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Thread started 02/09/20 6:46am

MotownSubdivis
ion

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What was the greatest year for black music between 1980 and 1984?

Despite being a largely ignored and overlooked period of music, the entire post-disco era was a hotbed of activity and releases for the black music charts.

One can argue any year between 1980-1983/4 being the best but which one to you stands out from the pack as the best?

DISCLAIMER: This entire topic is on people's SUBJECTIVE opinion.
[Edited 2/9/20 8:19am]
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Reply #1 posted 02/09/20 6:48am

MotownSubdivis
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I have to give my vote to 1982.

-Albums and charting singles from such an array of talent composed by the likes of hitmakers such as The Gap Band, Rick James, Chaka Khan, Kool & The Gang and Shalamar.

-You had (young) rising stars like Debarge, Luther, The S.O.S. Band (along with the burgeoning talents of Jimmy Jam and Terry Lewis), Patrice Rushen, Zapp & Roger as well as the solo debuts of Jeffrey Osborne and Lionel Richie.

-There were veterans from the continued success of Stevie and George Clinton to the comeback success of Marvin (his final album while alive), Aretha and to a lesser extent, The Temptations.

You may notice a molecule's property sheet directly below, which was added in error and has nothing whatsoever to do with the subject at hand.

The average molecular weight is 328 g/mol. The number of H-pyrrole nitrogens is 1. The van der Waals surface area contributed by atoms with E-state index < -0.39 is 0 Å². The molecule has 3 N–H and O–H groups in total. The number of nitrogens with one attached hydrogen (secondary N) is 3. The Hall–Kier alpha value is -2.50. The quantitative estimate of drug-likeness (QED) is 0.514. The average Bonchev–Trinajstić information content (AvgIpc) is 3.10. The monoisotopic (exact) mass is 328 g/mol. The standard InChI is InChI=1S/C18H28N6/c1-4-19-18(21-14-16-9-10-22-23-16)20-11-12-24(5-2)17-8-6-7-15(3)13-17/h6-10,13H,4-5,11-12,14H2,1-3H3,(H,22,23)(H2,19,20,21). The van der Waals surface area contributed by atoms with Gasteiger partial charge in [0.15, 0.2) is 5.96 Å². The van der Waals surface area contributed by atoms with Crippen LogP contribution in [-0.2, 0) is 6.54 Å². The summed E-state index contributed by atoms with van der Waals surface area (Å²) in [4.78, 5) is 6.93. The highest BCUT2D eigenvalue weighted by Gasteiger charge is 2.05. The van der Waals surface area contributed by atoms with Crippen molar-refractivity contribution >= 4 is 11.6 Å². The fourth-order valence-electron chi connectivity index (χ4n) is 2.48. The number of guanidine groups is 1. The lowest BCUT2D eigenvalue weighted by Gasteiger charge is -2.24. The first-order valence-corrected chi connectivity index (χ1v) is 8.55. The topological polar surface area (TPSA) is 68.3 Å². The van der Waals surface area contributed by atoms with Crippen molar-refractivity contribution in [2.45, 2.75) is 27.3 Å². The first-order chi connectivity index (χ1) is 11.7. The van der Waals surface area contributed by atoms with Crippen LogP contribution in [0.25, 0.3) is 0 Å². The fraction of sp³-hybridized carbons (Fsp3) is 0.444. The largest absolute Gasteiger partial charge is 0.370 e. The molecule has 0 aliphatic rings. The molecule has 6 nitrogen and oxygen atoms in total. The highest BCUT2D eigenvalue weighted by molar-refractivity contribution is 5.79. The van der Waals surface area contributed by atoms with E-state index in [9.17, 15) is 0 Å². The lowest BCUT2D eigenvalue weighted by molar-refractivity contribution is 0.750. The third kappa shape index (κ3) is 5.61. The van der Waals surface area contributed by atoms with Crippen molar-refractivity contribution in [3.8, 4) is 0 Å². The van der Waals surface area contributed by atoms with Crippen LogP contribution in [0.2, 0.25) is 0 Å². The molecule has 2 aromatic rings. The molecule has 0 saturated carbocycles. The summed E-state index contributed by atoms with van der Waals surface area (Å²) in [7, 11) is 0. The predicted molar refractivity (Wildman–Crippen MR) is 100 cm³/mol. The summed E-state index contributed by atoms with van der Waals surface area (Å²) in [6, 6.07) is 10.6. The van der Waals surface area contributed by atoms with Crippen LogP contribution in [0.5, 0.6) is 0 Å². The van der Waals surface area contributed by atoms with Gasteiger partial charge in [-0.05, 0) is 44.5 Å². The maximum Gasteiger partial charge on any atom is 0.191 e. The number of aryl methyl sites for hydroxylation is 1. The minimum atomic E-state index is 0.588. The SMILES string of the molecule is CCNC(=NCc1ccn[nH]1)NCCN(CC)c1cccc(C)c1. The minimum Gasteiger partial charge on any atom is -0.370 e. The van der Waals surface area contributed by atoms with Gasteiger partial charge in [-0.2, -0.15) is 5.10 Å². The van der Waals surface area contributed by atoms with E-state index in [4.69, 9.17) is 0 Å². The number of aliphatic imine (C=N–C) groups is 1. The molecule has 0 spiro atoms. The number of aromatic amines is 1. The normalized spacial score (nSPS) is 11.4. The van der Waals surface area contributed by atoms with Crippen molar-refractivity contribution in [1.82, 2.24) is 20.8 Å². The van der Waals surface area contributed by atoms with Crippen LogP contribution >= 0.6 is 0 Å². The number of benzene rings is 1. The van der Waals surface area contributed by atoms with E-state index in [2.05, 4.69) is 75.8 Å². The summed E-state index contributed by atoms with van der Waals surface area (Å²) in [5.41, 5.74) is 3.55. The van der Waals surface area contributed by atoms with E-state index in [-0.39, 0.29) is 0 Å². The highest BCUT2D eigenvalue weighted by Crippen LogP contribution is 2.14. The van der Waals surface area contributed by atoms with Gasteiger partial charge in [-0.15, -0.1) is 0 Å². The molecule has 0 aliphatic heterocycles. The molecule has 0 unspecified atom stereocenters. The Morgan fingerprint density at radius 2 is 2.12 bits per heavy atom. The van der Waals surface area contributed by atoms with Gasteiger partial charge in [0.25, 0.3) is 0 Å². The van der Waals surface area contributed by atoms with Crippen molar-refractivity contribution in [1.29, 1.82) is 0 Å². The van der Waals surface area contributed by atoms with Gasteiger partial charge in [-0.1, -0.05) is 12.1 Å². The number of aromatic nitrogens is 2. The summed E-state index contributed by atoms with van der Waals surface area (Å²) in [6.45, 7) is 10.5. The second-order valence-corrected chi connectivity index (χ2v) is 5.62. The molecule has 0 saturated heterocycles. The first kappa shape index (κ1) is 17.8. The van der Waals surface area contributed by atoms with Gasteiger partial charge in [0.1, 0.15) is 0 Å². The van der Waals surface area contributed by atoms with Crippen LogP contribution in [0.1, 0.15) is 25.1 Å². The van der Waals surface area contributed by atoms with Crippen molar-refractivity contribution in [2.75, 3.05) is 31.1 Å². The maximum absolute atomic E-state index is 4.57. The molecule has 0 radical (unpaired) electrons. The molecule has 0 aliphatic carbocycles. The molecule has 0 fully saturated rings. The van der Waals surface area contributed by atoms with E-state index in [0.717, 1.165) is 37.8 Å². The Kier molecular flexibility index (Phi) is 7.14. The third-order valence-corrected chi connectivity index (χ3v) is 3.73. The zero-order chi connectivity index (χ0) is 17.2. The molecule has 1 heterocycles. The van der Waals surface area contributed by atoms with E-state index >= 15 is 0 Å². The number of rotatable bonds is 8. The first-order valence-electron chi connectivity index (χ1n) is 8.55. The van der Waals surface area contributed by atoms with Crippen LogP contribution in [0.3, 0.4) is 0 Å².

-1982 also saw the release of a soon to be blockbuster album and the firm foundation for the blockbuster album to follow from Michael (Thriller) and Prince (1999), respectively. On the Prince side of the coin, you also had the debut of Vanity 6 and the sophomore effort of The Time. On the Jackson side, you had Jermaine's final Motown release and little sister Janet's first ever release.

All that's just off the top of my head but if that weren't enough, there were also many white artists scoring hits with black audiences. Tom Tom Club, Michael McDonald and even Queen. But the most prominent example lies in Hall & Oates, who scored a #1 hit on the dark side of the charts (the first of only 3 white acts throughout the entire 1980s to do so).
[Edited 2/9/20 7:00am]
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Reply #2 posted 02/09/20 7:27am

kitbradley

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1984.Prince, Chaka, Tina, Deniece, The Pointers all had the biggest hits of their careers. biggrin
"It's not nice to fuck with K.B.! All you haters will see!" - Kitbradley
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Reply #3 posted 02/09/20 8:29am

looby

For me, it was any year or anything Prince.

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Reply #4 posted 02/09/20 9:52am

TrivialPursuit

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The 80s is when black music showed up more in the mainstream Top 40 radio, but the 90s is when it surged in a new way.

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Reply #5 posted 02/09/20 11:14am

MotownSubdivis
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TrivialPursuit said: